Dorfman, as teacher, father figure, taskmaster, ran among them or stood apart, cajoling and bullying them into submission. "Don't look at me, look at each other," he'd yell, in the most obnoxious, annoying, teacherly way. "Touch each other. I didn't say push, I said touch!"
This role-playing verbalizer is a surrogate of a "Papa" character who's made appearances before in Dorfman's work. In a long talking-dancing solo he played the child within the father, and the father who berates and laments his father, running and falling and rolling in rebellion and fond remembrance. Then he went right back to being the dancers' boss and lifeline.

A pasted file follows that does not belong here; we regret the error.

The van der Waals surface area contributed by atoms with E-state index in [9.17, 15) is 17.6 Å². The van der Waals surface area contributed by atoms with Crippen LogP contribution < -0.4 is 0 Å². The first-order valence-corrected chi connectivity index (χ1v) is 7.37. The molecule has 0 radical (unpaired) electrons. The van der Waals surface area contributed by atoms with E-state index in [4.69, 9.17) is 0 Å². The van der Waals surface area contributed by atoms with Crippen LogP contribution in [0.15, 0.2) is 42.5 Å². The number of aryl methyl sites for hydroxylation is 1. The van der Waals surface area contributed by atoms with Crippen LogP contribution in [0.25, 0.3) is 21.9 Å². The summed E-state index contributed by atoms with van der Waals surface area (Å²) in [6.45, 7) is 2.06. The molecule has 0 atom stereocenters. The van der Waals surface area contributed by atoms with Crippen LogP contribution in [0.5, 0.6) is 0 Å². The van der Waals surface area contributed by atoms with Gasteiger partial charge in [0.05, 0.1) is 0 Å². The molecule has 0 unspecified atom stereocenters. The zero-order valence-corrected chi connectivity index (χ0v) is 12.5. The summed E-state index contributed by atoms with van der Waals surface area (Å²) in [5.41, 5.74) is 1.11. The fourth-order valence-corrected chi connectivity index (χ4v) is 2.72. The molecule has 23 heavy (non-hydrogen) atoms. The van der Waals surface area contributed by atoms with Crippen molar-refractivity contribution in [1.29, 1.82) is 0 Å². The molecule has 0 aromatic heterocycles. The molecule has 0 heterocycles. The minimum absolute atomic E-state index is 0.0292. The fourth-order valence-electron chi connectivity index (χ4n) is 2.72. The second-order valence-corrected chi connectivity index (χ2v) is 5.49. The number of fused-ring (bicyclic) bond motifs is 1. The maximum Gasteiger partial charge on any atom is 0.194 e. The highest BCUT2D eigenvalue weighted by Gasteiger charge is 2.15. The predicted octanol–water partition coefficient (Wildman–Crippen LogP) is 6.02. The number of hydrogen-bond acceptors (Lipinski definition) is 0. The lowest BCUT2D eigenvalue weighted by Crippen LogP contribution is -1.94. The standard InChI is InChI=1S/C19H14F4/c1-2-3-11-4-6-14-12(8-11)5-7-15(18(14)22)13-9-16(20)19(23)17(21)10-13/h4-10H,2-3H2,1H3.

Disavowal was supposed to have something to do with the abolitionist martyr John Brown, but I couldn't pluck that information out of the many other narratives and game structures and portrayals in the piece.
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